Private demolition isn’t the city’s responsibility, officials say

Remnants of the building collapse at the corner of 22nd and Market Streets. Charles Mostoller/METRO.
Remnants of the building collapse at the corner of 22nd and Market Streets. Charles Mostoller/METRO.

After it issues the permit, the city washes its hands, officials said.

According to Everett Gillison, Mayor Michael Nutter’s chief of staff, the city is not accountable for demolition on a private construction site once the department of Licenses and Inspections issues a permit, he said yesterday.

Gillison, along with L&I Commissioner Carlton Williams, testified during the first of five hearings of an investigation committee charged with evaluating the fatal building collapse at 22nd and Market on June 5 that left six people dead.

Gillion said private demolition work is not held to the same standards as city-demolition projects.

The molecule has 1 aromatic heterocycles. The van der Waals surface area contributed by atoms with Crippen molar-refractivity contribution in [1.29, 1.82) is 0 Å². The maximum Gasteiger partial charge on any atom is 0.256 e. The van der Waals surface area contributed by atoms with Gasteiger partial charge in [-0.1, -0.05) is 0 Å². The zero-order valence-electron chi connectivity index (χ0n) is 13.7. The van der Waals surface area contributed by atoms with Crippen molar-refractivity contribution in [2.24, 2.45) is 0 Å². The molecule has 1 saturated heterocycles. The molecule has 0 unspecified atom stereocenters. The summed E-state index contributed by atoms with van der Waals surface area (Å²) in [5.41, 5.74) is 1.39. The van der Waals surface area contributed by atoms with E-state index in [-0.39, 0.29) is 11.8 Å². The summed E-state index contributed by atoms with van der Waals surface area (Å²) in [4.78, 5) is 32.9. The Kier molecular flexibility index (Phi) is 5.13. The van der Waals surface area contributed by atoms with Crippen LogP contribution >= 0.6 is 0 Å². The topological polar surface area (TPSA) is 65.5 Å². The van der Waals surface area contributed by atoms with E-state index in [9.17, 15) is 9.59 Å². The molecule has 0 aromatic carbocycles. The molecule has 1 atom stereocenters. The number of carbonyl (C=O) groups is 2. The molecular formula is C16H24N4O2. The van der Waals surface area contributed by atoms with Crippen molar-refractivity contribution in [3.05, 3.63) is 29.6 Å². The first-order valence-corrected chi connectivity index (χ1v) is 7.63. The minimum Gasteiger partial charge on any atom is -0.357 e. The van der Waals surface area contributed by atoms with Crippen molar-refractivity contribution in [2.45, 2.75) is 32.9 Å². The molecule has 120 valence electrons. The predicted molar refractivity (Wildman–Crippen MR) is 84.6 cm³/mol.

When Councilman Jim Kenney asked Williams why guidelines aren’t the same for both, Williams said, “It’s the responsibility of the contractor.”

Gillison said the contractor is on the hook for its own construction.

“Just because we give someone a permit does not make us responsible,” he said.

Kenney asked if demolition commissioners should be expected to have more advanced training than just passing a civil service test.

Williams said he thought the current process worked just fine.

Gillison said the two could not offer too much informaton due to pending criminal investigation and litigation.

The site at 22nd and Market was inspected twice in February and a third time in May after a resident submitted a complaint. The complaint was deemed unfounded.

Committee head Councilman Curtis Jones said it’s important for the committee to not assign blame, but to develop standards to prevent future catastrophes.



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